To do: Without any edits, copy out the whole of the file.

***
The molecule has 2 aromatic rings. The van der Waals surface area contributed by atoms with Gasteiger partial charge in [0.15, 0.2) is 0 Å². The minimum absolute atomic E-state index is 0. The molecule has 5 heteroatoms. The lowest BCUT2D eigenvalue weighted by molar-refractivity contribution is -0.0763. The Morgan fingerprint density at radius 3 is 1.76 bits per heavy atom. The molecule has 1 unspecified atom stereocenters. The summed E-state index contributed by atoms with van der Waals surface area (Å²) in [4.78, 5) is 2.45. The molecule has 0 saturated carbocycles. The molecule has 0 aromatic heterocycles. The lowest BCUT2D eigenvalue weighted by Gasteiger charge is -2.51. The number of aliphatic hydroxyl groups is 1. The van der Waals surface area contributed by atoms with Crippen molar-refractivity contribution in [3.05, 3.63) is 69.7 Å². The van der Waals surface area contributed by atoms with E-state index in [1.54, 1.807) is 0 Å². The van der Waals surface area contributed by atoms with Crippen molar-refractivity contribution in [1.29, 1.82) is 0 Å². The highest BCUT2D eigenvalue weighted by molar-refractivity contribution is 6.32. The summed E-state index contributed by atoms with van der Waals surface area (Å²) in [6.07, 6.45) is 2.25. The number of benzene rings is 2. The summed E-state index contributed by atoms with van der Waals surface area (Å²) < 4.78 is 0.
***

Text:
The molecule has 2 aromatic rings. The van der Waals surface area contributed by atoms with Gasteiger partial charge in [0.15, 0.2) is 0 Å². The minimum absolute atomic E-state index is 0. The molecule has 5 heteroatoms. The lowest BCUT2D eigenvalue weighted by molar-refractivity contribution is -0.0763. The Morgan fingerprint density at radius 3 is 1.76 bits per heavy atom. The molecule has 1 unspecified atom stereocenters. The summed E-state index contributed by atoms with van der Waals surface area (Å²) in [4.78, 5) is 2.45. The molecule has 0 saturated carbocycles. The molecule has 0 aromatic heterocycles. The lowest BCUT2D eigenvalue weighted by Gasteiger charge is -2.51. The number of aliphatic hydroxyl groups is 1. The van der Waals surface area contributed by atoms with Crippen molar-refractivity contribution in [3.05, 3.63) is 69.7 Å². The van der Waals surface area contributed by atoms with E-state index in [1.54, 1.807) is 0 Å². The van der Waals surface area contributed by atoms with Crippen molar-refractivity contribution in [1.29, 1.82) is 0 Å². The highest BCUT2D eigenvalue weighted by molar-refractivity contribution is 6.32. The summed E-state index contributed by atoms with van der Waals surface area (Å²) in [6.07, 6.45) is 2.25. The number of benzene rings is 2. The summed E-state index contributed by atoms with van der Waals surface area (Å²) < 4.78 is 0.